Next, Nocera writes that, “Unlike others in the environmental movement, [Krupp] and his colleagues at the Environmental Defense Fund don’t want to shut down fracking; rather, their goal is to work with the states where most of the shale gas lies and help devise smart regulations that would make fracking environmentally safer.” Okay, let’s see what Krupp has to say about that in his own words. In a Wall Street Journal op-ed published just after the DOE committee issued its report, Krupp wrote,
Natural gas development has come under intense scrutiny due to widespread concern about impacts on air and groundwater quality, and fears about unsafe management and disposal of the million or so gallons of wastewater that each well produces. Recent studies have also questioned natural gas’s carbon advantage—an advantage that is undermined by methane leaks from wellheads, pipelines and other equipment….
Supporters and opponents packed the auditorium and told stories about how the shale gas boom had affected them. For some, it had provided an economic lifeline. For others, it had made life a nightmare. I was struck by the story of one woman who was forced to leave her family farm and was living out of her car. Ever since the drilling started, she said, her young son had become increasingly ill.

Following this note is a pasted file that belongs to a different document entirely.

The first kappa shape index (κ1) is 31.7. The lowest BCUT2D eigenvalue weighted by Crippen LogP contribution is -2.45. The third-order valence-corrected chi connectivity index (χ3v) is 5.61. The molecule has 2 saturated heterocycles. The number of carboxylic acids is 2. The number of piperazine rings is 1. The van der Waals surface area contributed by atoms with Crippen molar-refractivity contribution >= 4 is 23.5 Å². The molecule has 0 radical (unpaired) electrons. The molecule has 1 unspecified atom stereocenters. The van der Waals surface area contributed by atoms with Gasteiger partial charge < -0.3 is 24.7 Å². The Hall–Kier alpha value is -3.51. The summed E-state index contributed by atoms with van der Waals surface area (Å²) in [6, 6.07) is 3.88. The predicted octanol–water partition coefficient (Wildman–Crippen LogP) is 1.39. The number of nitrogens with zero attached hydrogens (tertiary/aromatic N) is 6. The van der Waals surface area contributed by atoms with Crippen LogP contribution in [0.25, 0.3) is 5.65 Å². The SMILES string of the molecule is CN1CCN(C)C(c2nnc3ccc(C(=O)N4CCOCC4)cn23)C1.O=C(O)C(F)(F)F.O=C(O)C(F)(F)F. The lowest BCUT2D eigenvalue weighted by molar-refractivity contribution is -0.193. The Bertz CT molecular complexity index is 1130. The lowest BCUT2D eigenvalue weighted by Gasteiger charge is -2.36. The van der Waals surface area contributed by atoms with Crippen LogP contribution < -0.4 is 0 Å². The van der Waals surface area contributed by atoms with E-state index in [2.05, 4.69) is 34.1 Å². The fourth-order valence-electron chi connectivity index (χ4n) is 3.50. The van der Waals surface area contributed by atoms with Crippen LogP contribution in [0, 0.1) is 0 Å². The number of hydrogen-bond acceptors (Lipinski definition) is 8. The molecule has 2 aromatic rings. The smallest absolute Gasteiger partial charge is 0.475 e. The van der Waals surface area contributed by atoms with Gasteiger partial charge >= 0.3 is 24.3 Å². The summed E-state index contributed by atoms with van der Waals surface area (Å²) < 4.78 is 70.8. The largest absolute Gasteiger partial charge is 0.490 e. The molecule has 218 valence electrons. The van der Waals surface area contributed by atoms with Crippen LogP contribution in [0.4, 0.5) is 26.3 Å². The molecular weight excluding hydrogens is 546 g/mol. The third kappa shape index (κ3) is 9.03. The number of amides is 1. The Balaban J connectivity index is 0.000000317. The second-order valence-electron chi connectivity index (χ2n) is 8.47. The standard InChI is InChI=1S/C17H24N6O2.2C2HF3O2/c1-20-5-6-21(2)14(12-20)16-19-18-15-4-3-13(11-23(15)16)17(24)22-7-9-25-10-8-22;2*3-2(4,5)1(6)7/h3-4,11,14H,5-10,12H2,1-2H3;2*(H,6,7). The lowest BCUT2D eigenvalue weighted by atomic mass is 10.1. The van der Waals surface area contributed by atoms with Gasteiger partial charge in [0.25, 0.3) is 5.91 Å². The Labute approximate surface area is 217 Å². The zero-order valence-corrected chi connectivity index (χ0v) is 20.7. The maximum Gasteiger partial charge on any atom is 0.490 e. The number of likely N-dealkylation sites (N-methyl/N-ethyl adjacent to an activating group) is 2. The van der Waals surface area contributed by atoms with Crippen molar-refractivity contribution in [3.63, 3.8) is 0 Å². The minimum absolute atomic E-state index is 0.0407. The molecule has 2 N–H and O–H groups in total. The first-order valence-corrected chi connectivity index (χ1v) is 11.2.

Hmm. Sounds a little different from Nocera’s interpretation, doesn’t it? Krupp goes on to call for more regulation, more oversight, more disclosure, a national database. Krupp is in the business of negotiating with polluting industries, so he does conclude, “It’s no simple task to strike a balance between public safety and the development of this growing energy resource, but it is essential that we do so.”
Nocera next launches into the one environmental issue he seems to find worth his while. Hilariously, he begins by taking the Michele Bachmann approach. To celebrate Earth Day 2009, Bachmann “rebutted” the science of global warming by saying on the House floor, “Carbon dioxide is natural.” The remark drew jeers across the Internets. Here’s Nocera: “Every natural gas well leaks methane — methane is natural gas, after all….” Methane ultimately changes into carbon dioxide in the atmosphere. Yo, Joe, arsenic is natural, too. To be fair, Nocera does acknowledge that methane is “potent. Though it eventually disintegrates, for several decades methane can add significantly to greenhouse gas emissions.”
In September 2011, Joe Romm wrote that “a stunning new study by the National Center for Atmospheric Research (NCAR) concludes:
… that the substitution of gas for coal as an energy source results in increased rather than decreased global warming for many decades….